Mafia III – Crime Does Not Pay [PS Plus]

REVIEW – After six years of hiatus, we can finally take part in another bloody Mafia adventure. The first game, originally developed by Illusion Softworks (2K Czech) in 2002 was an absolute hit on PC and old generation consoles (PS2 and the first Xbox). Mafia 2 in 2010 was perhaps even better in certain aspects, and we were certainly hyped when Mafia III first announced… Was the game worth the wait?


In the game, you assume control of Lincoln Clay, a Vietnam War veteran who is on a quest to seek revenge for his friends, who are murdered by local mobs. We are in 1968’s New Bordeaux, a reimagined version of New Orleans, with the open world being larger than the Mafia and Mafia II maps combined.

A war veteran turned Mafioso

As a boy, Lincoln was adopted by black mobsters and later served in the Vietnam War as a special forces soldier. After being discharged, he returns to New Bordeaux (a fictionalized version of New Orleans) and reunites with his friends in the black mob, led by his surrogate father, Sammy Robinson. However, all is not well in a turf war with the rival Haitian gang has put Sammy in debt with Sal Marcano of the Marcano, crime family.

Lincoln meets with Sal, who insinuates that Sammy is no longer fit to rule the black mob and suggests Lincoln take his place. However, Lincoln refuses, and to pay back the debt; he works with Sal’s son Giorgi to rob the Louisiana Federal Reserve…

I don’t want to spoil the rest the story, but it’s truly on par with the two past Mafia games. Familiar themes like friendships, betrayal, revenge are all part of the scenario, but thanks to the narrative told in a movie-like, interesting way, with flashbacks, documentary styled interview of older survivors of the game events it never gets clichéd or boring.

Also, we have to note, that the cutscenes are nothing short of breath-taking, with an extreme amount of a level of detail on the face of the protagonists. Shame, we can’t make the same positive comments about the rest of the graphics and the game as well…


No, there’s no actual roller-coaster in the title (although there’s a funpark, which has a major role) what’s a real rollercoaster is the graphical quality in general. I already mentioned the astounding level of detail of the characters during cutscenes and the same can be said about their animation and general looks. During nighttime, the city looks nice too (even if nothing special) with lots of details poured into the depiction of the era.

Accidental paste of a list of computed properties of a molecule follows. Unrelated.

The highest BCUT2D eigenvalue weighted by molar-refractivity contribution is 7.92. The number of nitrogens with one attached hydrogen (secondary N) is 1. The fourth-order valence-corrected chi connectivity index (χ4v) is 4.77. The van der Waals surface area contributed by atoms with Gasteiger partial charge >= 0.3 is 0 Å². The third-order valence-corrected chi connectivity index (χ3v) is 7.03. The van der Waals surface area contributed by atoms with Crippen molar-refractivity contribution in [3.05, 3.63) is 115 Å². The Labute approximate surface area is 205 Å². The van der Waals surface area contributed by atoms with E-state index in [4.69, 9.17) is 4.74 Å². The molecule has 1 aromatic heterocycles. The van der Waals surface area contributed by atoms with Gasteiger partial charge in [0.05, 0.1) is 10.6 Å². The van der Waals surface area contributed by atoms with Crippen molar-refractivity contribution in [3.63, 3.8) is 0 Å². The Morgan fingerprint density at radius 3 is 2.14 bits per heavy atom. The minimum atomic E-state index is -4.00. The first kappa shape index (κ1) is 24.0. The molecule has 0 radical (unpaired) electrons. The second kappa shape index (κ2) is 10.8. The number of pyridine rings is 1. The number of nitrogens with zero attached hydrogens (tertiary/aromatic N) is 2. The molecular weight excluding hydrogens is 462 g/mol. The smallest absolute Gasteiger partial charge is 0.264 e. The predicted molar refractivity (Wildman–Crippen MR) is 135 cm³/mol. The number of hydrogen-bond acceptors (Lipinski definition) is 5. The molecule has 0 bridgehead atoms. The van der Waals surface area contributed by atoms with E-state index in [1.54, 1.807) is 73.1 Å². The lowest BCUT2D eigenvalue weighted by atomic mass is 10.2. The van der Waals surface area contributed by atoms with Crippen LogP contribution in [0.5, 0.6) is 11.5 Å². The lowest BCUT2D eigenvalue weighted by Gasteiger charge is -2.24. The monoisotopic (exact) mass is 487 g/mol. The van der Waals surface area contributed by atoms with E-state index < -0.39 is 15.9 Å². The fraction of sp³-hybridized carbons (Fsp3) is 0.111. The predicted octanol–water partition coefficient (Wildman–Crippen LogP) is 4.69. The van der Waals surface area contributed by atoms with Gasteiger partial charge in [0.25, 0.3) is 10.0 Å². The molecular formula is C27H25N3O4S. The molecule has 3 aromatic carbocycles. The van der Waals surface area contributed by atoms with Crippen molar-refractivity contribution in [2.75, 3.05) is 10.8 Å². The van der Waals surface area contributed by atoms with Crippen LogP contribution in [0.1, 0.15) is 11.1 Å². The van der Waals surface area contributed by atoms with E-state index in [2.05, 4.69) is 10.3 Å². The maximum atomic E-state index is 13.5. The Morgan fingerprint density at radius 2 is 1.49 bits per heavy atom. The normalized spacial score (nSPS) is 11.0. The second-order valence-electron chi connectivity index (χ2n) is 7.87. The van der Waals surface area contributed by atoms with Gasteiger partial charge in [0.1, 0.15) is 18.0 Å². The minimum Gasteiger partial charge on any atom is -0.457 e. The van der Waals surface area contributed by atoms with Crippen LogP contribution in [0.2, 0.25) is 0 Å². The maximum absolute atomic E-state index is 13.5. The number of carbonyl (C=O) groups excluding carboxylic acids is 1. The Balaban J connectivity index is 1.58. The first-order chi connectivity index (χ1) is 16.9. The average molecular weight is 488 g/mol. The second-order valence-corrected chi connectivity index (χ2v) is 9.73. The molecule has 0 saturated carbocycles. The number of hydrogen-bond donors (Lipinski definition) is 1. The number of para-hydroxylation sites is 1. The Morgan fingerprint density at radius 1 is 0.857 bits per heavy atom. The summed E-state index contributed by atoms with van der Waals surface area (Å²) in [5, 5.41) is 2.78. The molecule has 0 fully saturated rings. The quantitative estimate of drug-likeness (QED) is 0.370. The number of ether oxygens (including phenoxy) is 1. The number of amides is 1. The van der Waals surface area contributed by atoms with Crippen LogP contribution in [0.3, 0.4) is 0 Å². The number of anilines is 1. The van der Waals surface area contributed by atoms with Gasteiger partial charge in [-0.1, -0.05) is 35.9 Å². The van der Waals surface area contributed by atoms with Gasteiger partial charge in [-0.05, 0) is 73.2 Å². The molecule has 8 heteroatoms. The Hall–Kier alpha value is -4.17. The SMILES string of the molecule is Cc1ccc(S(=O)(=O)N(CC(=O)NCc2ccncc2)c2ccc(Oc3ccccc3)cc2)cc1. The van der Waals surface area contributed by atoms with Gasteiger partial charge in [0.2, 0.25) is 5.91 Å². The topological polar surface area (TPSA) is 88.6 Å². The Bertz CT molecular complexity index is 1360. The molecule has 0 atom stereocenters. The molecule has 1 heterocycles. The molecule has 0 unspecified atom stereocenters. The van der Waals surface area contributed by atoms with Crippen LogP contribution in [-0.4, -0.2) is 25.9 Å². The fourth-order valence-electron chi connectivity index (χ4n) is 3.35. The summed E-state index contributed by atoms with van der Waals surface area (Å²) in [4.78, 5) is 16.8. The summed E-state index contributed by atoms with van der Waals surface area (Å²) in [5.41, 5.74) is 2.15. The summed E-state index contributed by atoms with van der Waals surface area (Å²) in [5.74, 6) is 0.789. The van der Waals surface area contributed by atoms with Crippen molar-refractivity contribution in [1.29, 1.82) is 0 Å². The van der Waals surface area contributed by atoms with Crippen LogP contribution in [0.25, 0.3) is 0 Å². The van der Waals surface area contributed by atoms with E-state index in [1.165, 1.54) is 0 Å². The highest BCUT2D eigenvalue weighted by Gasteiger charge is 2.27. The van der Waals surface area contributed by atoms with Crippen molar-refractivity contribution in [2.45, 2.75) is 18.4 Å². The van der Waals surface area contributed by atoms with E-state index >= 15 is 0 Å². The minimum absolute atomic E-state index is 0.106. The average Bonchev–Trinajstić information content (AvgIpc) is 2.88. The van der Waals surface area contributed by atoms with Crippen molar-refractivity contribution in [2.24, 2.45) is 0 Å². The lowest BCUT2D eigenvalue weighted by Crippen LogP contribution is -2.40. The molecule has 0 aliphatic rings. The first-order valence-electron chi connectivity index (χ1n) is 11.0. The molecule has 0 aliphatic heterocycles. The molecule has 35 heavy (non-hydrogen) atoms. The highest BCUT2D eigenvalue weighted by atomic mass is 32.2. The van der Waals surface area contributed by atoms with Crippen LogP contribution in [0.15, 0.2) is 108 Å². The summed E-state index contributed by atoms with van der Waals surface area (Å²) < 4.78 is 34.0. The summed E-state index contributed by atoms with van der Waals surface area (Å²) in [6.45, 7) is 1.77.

Cars look okay; they are from the sixties as well, and while they are not that pretty, they certainly look authentic.

During daytime, unfortunately, it’s whole different story. Lots of the textures are blurry, the city from afar, for example, look worse than games I played in early 2000, including the PC version of Grand Theft Auto III in 2001! The clouds were particularly fugly; they look like something made in the nineties. I cannot even fathom, how could quality control let this aberration out. While many parts of the game are really nice, other parts feel like they are from PS2. It feel like the graphical department didn’t have time to finish its job, and they left placeholder graphics in the “final” game.

To be a bit less harsh, we also have to mention, that animation-wise the game is also excellent – at least concerning combat and executions which are brutal and visceral, with headshots and knife executions so realistic I’ve perhaps never seen in any game and (besides the fact, that it’s also bugged) the gunfight is also excellent.

Mafia III is a car-driving game, where the word “buggy” isn’t a car type…

Besides, the graphics being severely outdated in many parts of the game, Mafia III is also unbelievably buggy. I have yet to remember one game which had so many bugs in recent years. In fact, the game feels like it’s still in the alpha state since there are so much more or less serious bugs in it.

First, there are the “usual” more or less hilarious clipping errors: dead enemy stuck textures, Lincoln Clay, stuck in textures, car stuck in asphalt, you name it. Then we have AI pattern bugs, like a mobster trapped in its path while trying to investigate who whistled at him. I also encountered especially hilarious bugs, like a mobster levitating below the chair, where he was supposed to sit and don’t giving a damn, that I just shot every one of his fellow gangsters.